China launches space observatory to study solar events

The Advanced Space-Based Solar Observatory (ASO-S) took off from the Jiuquan Satellite Launch Centre situated in Inner Mongolia

October 11, 2022 by Sandipan Talukdar
China space observatory
Representational image. (Photo: Wikimedia Commons)

In yet another milestone achieved by China in space science, its first dedicated space observatory was successfully launched on October 9. The primary objective of the mission, according to Chinese scientists, is to closely observe events in the Sun. Experts believe that it is an initiation of a field of world-leading probes.

The Advanced Space-Based Solar Observatory, the ASO-S, took off from the Jiuquan Satellite Launch Centre situated in Inner Mongolia, reports say. It had already entered the orbit and its solar panels have been unfurled. The observatory is also known as Kuafu-1, which represents a giant in Chinese mythology who wished to capture and tame the Sun.

The observatory weighing 888 kilograms aims at observing solar flares and the coronal mass ejection on the Sun from a distance of 720 kilometers from Earth’s surface. The observatory also aims to study the magnetic field that drives these events. Notably, these violent solar events trigger hazardous environments in space that can disrupt satellite services and power grids on Earth. The Chinese solar mission aims to understand the links between the phenomena.

Solar flares are the intense eruption of electromagnetic radiation in the atmosphere of the Sun. A solar flare can occur when magnetic energy built up in the solar environment suddenly gets released. Solar flares are massive bursts of light. Solar flares are often accompanied by coronal mass ejection. The Coronal Mass Ejection (CME) is a massive release of plasma (the fourth fundamental state of matter after the solid, liquid and gaseous states) and magnetic field from the corona of the Sun. The outermost layer of the Sun’s atmosphere is its Corona which is made up of plasma. The CME is the emission of billions of tons of coronal materials.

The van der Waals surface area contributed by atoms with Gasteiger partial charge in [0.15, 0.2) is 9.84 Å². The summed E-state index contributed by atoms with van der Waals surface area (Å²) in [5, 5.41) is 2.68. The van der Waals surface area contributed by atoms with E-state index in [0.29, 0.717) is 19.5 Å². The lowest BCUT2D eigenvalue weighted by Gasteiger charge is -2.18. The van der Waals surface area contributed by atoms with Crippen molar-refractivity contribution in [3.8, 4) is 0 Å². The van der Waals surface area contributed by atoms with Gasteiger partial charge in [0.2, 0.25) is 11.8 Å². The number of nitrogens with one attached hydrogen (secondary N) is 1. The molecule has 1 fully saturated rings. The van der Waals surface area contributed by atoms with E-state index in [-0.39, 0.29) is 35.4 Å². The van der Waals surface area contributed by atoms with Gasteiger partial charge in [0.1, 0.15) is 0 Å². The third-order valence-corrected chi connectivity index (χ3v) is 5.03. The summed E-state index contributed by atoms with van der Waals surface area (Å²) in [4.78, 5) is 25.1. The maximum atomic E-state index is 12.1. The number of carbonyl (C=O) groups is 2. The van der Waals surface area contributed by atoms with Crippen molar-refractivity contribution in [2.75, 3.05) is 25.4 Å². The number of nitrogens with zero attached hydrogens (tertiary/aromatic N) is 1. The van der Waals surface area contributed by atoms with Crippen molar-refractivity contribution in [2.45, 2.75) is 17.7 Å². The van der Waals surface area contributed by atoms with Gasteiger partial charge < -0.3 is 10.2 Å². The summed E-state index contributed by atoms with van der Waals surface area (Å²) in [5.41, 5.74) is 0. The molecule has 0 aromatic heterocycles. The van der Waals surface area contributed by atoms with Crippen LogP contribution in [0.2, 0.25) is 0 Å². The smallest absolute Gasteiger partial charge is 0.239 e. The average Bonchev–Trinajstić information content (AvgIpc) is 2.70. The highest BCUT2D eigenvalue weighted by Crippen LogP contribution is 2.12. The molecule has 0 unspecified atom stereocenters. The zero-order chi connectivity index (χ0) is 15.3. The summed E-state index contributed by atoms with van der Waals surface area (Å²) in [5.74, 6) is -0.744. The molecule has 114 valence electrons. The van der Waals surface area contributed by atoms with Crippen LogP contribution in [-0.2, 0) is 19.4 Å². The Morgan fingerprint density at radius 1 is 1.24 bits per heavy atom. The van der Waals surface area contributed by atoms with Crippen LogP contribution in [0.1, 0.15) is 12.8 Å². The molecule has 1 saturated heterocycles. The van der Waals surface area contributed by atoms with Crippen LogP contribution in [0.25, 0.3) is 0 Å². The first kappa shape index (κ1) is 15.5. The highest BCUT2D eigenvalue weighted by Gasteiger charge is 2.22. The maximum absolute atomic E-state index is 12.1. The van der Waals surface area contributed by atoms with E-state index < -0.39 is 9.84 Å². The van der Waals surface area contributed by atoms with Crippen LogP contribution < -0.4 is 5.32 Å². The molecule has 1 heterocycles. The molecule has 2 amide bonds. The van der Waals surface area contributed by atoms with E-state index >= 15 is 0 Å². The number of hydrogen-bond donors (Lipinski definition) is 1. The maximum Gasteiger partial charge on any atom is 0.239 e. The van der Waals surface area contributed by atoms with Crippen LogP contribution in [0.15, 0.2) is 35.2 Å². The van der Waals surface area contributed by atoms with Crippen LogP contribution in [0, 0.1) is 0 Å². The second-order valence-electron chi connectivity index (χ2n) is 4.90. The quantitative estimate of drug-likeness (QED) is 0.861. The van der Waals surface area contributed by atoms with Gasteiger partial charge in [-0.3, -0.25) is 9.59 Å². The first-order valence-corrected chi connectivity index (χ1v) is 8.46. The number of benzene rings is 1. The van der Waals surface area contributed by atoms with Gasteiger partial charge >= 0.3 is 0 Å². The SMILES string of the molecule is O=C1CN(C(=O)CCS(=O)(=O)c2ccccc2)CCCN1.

The ASO-S or the Kuafu 1 observatory took over a decade to complete, according to Gan Weiqun, the chief scientist of the mission. This latest endeavor is like crossing a milestone by Chinese scientists, because before that researchers were restricted to only ground observatories. These include a solar telescope (35 centimeters) situated in the suburbs of Beijing and another one (1 meter) in Yunnan. These are able to reveal only a partial picture of the Sun because a portion of the solar emissions is absorbed by Earth’s atmosphere.

The turbulent solar events in the form of solar flares and the CMEs are expected to peak by the year 2025. Now, the Chinese observatory will join the Parker Solar Probe of the National Aeronautics and Space Administration (NASA), USA, as well as the European Space Agency (ESA)’s Solar Orbiter. These observatories are already in orbit around the Earth and the Sun.

The Chinese observatory has three main instruments on board. The first is a magnetograph, which is to study the magnetic field of the Sun, the second is an X-ray imager which will detect the high energy radiations emanating from the solar flares, and the third one is a coronagraph, designed to monitor the outer atmosphere or the corona of the Sun. The mission scientists expect that these instruments will function in unison to produce high-quality observations. Zhu Cheng, the chief engineer of the observatory, said that the ASO-S platform is also the world’s first solar telescope in space that can simultaneously monitor solar flares and coronal mass ejections.